For example, Stevens asks the question which exposes his fallacy. “Which of those two groups (the living and the dead ones of 1 Cor. 15:51-52) is the collective body?  We may as well ask, “which of the two groups Jew and Gentile entered or is the collective body of Christ? If Ed’s question and underlying argument is true, then so is our question. His response to 1 Cor. 12:13 would force him to say, “Obviously neither!” He feels he must choose one over the other. That’s just bad exegesis.

His reasoning is, that two separate groups, the living and the dead cannot enter the same corporate collective body. The living and the dead must enter two separate bodies, or in the case of the IBD view, they must all enter separate individual bodies.

However, with the Jew and Gentile, before they entered Christ, they could also be considered the “living and the dead” in one sense. The Jew was “covenantally” alive being in covenant relationship to God. The Gentile was “covenantally” dead, having no hope being without God in the world. So, in one sense, (especially since the Jew was born into the covenant at birth), we have the “living and the dead from that point of view. So, again, the argument totally backfires. It would negate the fact that Jew and Gentile could enter the one body of Christ, and yet none lost their individuality. Paul did not cease to being Paul and Luke didn’t cease to be Luke.

The Living and the Dead In the One Body of Christ

It is not the case that the living and the dead in Christ enter two separate bodies but the one collective body of Christ. The text says for as in Adam all die, even so in Christ, all are made alive. Whatever is meant by resurrection, it is that all end up in the one Christ. He is one body. That is true for the dead or the living.

Further, the IBD argument which questions whether dead or living enter the same body, is refuted by Paul. If it is true for the dead ones, why would it not be true for those who fell asleep in Christ prior to the change at the parousia? Paul, citing a consequence which the Corinthians rejected, said, “Then also those who have fallen asleep in Christ have perished”. That means when Christians died, they were no longer in the “one” body of Christ! Paul repudiated such a claim that one who died ceased to be a member of the body of Christ. He affirms that individual was yet in the same body of Christ otherwise he had perished.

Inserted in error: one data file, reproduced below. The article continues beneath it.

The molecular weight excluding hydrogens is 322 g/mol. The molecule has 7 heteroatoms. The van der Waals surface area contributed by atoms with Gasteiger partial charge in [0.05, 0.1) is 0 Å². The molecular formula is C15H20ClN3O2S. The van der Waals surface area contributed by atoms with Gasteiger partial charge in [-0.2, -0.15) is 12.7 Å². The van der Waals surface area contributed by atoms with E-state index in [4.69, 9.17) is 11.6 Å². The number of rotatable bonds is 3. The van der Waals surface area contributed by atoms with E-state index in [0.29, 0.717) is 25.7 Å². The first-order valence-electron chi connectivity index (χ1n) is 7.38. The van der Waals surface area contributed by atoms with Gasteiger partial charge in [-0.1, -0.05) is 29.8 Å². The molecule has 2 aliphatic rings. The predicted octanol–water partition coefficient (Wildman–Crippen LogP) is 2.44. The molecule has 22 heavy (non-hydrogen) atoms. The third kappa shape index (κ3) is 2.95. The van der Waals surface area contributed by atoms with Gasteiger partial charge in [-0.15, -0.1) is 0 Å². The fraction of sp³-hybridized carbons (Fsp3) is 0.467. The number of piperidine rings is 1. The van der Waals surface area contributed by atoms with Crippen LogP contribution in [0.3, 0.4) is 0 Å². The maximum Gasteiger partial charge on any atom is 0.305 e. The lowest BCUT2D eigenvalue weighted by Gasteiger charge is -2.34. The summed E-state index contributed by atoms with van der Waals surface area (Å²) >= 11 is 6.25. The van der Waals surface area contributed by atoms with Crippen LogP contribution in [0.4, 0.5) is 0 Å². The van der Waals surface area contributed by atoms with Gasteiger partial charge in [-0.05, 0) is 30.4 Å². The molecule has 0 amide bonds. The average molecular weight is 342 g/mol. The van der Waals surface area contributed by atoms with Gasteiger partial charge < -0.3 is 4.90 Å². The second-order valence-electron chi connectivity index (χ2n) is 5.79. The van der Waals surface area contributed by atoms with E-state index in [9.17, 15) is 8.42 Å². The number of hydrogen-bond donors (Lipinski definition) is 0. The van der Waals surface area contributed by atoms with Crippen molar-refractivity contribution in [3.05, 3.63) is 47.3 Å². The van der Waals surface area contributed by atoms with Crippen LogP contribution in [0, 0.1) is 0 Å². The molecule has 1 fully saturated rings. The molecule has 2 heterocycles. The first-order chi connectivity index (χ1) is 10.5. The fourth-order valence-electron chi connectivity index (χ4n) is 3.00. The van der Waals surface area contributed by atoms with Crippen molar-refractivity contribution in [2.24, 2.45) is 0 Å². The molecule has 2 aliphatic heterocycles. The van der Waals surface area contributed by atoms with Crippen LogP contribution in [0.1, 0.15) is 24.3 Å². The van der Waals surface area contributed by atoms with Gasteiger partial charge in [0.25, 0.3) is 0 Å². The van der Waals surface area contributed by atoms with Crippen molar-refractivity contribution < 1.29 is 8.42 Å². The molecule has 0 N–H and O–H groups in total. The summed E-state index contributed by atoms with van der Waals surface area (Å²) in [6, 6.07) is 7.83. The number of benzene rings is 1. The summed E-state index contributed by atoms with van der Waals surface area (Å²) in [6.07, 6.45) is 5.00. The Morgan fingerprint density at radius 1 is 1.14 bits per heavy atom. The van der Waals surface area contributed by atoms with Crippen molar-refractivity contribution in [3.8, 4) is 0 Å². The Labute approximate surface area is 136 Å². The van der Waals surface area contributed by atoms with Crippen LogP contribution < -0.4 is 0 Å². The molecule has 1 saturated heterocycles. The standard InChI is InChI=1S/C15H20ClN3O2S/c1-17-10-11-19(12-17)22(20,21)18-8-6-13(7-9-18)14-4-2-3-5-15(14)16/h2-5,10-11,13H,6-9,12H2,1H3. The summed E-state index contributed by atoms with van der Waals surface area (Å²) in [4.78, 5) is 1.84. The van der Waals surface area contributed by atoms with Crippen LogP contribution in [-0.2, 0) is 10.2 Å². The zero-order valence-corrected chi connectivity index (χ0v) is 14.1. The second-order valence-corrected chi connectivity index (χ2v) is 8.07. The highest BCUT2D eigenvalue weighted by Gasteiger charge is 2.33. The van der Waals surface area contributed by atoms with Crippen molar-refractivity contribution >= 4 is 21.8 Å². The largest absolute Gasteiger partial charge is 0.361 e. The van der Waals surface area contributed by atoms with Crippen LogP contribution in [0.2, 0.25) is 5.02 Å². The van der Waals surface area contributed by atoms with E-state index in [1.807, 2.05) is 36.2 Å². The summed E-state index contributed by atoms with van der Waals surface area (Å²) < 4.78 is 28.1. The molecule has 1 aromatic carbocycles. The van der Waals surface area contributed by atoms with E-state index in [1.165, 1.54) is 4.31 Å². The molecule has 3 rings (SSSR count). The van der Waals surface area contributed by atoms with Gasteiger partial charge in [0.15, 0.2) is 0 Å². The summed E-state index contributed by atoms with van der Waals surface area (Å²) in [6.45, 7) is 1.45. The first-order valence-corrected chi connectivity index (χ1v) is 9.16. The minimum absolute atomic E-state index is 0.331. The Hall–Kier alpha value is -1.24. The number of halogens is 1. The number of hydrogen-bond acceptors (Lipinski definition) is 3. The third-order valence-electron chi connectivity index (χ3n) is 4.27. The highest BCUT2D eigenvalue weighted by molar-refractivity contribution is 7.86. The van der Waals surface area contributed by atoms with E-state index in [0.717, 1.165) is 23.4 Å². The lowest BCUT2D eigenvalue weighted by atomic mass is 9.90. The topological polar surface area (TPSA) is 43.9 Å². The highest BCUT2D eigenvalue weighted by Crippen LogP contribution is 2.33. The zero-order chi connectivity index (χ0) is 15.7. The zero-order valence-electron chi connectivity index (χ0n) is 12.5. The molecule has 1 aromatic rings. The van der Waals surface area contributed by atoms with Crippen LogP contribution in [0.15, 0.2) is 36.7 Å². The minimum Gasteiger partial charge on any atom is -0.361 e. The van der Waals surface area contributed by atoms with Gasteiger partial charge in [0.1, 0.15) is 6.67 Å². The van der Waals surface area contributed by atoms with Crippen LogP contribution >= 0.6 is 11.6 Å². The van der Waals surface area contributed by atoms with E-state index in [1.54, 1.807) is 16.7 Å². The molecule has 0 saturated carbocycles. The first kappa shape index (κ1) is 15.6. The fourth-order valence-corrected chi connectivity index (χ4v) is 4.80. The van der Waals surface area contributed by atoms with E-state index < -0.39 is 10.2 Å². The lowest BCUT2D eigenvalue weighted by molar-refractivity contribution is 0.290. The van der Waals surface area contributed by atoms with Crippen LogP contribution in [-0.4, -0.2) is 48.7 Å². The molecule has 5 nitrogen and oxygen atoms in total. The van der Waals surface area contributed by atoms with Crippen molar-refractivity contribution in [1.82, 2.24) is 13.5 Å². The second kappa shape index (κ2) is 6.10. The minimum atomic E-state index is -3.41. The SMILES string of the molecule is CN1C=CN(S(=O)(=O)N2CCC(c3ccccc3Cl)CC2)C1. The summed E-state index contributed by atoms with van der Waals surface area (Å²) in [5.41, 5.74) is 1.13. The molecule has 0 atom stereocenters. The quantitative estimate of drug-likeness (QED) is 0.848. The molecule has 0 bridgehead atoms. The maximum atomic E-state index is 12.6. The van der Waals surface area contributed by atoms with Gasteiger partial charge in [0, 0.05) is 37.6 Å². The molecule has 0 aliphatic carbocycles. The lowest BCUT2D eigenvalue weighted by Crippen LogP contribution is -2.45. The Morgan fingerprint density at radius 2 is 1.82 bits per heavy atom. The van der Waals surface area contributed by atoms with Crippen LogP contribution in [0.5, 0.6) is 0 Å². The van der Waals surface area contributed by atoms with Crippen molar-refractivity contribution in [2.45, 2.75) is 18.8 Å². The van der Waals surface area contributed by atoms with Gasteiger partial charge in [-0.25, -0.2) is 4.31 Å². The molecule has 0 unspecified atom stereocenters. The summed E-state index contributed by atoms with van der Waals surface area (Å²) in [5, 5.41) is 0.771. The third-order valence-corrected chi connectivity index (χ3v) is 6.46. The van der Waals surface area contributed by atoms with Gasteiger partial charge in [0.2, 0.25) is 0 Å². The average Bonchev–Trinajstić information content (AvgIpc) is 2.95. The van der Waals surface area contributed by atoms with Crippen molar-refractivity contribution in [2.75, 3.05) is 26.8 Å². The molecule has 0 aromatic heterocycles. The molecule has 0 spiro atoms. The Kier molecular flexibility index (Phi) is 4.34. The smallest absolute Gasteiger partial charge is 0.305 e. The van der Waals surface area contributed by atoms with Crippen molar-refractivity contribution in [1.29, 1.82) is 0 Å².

But to further demonstrate the fallacy of Steven’s question, into what were the dead ones entering upon their resurrection? Was it not the kingdom of God? “And I say to you that many will come from east and west, and sit down with Abraham, Isaac, and Jacob in the kingdom of heaven.” (Matt. 8:11-12)

This text says the dead ones enter the kingdom of God, one kingdom, one spiritual entity! However, they could not enter until the end of the age! Hebrews 11:13-16, 39-40, shows they were yet hoping to enter the kingdom. They were “eagerly awaiting” what would soon be their eternal heritage at Christ’s return, Heb. 10:37.  Paul says, they all died in faith, not having received the promise that they without us/apart from N.T. saints could not inherit.

The “one promise” is the “one kingdom” which is the “one collective body”. This tells us they were all (the living and the dead) entering the same kingdom. We have proof of the living in the following chapter, Heb. 12:28, The Last Days DVD Study Systemas they (the living) were “receiving” (paralambanontes) the kingdom. That is “the promise” of Hebrews and the end goal of eschatology.

So what distinction is there between what the living would receive when the faithless Jews were cast out in 70 A.D.? None. Both the living and the dead enter the kingdom. Otherwise, the IBD position must argue that all the saints gathered from the four winds are dead saints! Thus there would be none living at the parousia. Will they deny that all enter the kingdom?

The kingdom of 1 Cor. 15:50 equates with the spiritual body! The kingdom is also placed opposite to corruption and therefore equates to incorruption and immortality. What then, is the difference since both the living and the dead enter the kingdom at the parousia? We are speaking in the “established” consummation sense, not the initiatory or beginning. Resurrection is the time of the harvest of the kingdom per Jesus’ parables in Matt. 13 and Mark 4:26-29.

We Shall See Him As He Is In Glory

Christ’s work on earth was his humiliation, (Phil 2:5f). His return is the time of his glory. He comes in the glory of his Father with the holy angels. We shall see him as he is in glory. We cannot see Christ in humiliation today. We cannot see the church in humiliation today. We can only see him and the body of Christ in glory of the fulfilled, finished and glorious work of Christ. [high_impact_btn_add_to_cart_silver link=”http://www.allthingsfulfilled.com/shop/the-last-days-dvd-study-series/” + target=”_self”] [/high_impact_btn_add_to_cart_silver]